The situation for Bosnia-Herzegovina and Kosovo is much more delicate. Pristina has not hidden its disappointment with the new strategy: Kosovo – still not recognised by five EU countries – remains in limbo, with no certainty on whether and when the country could to start the course that Belgrade can now hope to complete in the next few years.
The burden of advancing the process of meeting EU standards is firmly placed on the shoulders of local elites. “Leaders in the region must take full ownership and lead by example”, the Commission’s document reads. “Joining the EU is a choice. It needs political and societal consensus”.
For its part, the EU is providing renewed support, with its “flagship initiatives for the Western Balkans”, which range from the reinforcement of the rule of law to connectivity and a digital agenda, plus some additional funds destined for the region in 2018 (a little more over a billion euro).
The EU’s new strategy represents an important step, most of all for the political message it sends to the region. After his earlier misgivings, Juncker now clearly affirms that the accession of countries in the region is in the interest of both the Western Balkans and the EU itself.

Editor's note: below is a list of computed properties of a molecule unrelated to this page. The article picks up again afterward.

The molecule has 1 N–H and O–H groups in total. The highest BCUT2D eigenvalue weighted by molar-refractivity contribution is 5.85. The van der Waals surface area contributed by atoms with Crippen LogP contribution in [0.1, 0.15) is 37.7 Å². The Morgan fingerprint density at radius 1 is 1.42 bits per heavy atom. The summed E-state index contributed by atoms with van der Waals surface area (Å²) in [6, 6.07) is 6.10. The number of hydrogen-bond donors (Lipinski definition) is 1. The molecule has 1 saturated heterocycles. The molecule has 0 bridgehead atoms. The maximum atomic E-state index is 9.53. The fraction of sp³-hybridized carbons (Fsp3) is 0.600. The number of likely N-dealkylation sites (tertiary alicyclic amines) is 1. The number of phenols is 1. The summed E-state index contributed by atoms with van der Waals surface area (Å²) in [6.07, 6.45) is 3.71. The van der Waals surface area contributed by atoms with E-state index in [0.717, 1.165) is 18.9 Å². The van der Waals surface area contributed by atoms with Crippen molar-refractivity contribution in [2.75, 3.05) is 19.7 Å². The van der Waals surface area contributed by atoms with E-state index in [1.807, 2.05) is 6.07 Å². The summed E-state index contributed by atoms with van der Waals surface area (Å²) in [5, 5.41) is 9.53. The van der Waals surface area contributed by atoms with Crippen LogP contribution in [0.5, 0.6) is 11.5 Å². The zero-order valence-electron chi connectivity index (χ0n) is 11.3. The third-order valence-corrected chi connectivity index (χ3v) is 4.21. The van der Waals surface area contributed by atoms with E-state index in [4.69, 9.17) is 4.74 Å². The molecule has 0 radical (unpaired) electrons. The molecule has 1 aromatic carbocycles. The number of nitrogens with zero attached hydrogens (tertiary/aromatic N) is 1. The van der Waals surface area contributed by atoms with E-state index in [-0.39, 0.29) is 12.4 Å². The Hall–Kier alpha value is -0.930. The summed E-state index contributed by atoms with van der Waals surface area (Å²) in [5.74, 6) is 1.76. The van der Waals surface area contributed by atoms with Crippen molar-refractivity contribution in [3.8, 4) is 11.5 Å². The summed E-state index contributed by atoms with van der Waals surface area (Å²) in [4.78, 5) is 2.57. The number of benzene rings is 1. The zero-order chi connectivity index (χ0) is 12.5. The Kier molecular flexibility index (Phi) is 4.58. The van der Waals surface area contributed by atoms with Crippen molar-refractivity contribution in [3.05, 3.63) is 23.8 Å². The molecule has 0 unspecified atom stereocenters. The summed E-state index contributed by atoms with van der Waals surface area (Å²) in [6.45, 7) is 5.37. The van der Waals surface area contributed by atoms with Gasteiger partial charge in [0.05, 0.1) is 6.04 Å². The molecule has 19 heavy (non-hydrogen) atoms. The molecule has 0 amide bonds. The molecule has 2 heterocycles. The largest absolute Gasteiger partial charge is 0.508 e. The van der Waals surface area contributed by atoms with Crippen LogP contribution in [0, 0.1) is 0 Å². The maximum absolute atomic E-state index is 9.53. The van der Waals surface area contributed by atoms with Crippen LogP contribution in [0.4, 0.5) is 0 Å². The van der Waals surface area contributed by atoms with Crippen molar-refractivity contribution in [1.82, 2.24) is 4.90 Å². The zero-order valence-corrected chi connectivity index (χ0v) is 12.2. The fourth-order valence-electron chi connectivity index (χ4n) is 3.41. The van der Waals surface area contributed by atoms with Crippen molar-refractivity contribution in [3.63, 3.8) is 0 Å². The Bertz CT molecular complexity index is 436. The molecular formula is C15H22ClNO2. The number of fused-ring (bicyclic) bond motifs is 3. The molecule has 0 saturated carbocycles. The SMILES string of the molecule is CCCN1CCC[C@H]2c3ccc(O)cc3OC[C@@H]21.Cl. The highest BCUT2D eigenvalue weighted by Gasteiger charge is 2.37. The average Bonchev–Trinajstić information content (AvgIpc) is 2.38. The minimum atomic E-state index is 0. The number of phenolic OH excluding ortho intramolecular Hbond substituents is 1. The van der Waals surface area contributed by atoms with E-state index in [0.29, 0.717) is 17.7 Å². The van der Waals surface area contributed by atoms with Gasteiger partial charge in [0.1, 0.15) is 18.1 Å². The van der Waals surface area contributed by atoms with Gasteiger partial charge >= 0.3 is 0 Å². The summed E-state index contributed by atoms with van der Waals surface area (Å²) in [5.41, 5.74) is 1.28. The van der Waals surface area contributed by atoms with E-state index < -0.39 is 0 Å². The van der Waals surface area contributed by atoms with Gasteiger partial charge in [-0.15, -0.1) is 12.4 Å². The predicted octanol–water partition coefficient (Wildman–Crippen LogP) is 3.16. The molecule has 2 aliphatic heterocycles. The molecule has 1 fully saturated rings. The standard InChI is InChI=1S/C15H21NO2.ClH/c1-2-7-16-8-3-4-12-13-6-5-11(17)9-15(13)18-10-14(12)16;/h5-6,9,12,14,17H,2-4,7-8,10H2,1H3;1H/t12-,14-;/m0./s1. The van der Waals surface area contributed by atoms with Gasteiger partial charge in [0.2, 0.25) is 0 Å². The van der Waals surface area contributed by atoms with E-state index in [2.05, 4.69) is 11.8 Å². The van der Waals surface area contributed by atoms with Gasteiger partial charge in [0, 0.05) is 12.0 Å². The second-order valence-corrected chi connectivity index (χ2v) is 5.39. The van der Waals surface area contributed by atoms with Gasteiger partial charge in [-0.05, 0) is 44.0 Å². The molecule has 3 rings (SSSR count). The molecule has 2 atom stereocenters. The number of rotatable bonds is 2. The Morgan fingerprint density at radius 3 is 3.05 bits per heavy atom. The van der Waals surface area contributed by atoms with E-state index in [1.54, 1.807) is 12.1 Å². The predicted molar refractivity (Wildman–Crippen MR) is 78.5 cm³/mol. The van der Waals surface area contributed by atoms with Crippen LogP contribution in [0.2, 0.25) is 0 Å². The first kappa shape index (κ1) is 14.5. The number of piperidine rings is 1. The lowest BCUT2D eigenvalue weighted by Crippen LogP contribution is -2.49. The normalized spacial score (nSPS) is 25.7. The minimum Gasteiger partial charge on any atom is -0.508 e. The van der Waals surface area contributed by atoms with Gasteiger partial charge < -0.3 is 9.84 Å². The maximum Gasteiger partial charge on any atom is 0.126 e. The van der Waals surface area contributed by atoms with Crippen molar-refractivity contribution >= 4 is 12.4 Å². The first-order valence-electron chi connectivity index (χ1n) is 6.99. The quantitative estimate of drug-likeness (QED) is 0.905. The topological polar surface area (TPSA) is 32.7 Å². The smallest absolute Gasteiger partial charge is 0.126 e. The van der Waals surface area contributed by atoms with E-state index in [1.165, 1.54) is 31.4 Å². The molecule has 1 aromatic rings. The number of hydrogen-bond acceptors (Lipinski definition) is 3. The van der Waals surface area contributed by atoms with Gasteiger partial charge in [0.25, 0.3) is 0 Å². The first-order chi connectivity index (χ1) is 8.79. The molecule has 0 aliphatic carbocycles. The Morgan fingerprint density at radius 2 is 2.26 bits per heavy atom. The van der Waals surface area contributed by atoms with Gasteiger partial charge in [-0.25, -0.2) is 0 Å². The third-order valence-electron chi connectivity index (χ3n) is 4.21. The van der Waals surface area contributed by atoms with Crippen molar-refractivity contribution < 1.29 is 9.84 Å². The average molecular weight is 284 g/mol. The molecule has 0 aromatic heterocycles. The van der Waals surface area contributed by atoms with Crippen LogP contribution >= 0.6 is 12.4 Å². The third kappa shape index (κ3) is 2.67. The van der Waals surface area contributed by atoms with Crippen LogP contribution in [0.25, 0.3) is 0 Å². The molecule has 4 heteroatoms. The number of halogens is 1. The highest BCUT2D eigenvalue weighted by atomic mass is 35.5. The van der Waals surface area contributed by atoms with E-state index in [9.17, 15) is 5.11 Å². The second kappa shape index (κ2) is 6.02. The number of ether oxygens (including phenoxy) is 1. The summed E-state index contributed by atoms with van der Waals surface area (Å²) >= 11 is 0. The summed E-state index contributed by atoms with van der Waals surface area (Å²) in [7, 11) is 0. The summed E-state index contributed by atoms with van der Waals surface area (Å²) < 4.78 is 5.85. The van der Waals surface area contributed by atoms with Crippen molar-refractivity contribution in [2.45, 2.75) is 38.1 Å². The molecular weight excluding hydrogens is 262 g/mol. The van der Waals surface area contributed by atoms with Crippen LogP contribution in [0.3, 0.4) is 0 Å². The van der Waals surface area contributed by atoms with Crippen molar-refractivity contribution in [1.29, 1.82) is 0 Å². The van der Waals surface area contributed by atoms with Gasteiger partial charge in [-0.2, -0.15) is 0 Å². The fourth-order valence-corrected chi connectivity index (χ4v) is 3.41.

Brussels is reigniting hopes, but with the severe tone of one who is indisposed to tolerate new members who are not up to the challenge – an accusation still levelled at countries like Bulgaria and Romania, despite a full decade of EU membership.
The new strategy, then, may define a way forward, but it doesn’t renounce strict conditions which put pressure on local leaders – leaders in whom EU politicians continue to have little trust.
Doubts remain about the ability to maintain the Balkan public’s enthusiasm – already noticeably falling in recent years – for accession, with timelines so far from the daily horizon. And there are also doubts concerning the possibility of including the region bit by bit without creating the conditions for vetoes from those who have joined against those who remain outside, despite the clear will to resolve disputes while everyone is still in the waiting room.
The new strategy for the western Balkans undoubtedly represents a new point of departure. Giving it force and credibility, Juncker has announced a tour of the region in the near future, starting with Macedonia. The next important appointment is the summit on the Balkans in Sofia this May, hosted as part of Bulgaria’s six-month presidency of the EU. Skopje and Tirana could receive the green light for negotiations, the first concrete step in a process set to last for years still, perhaps even decades.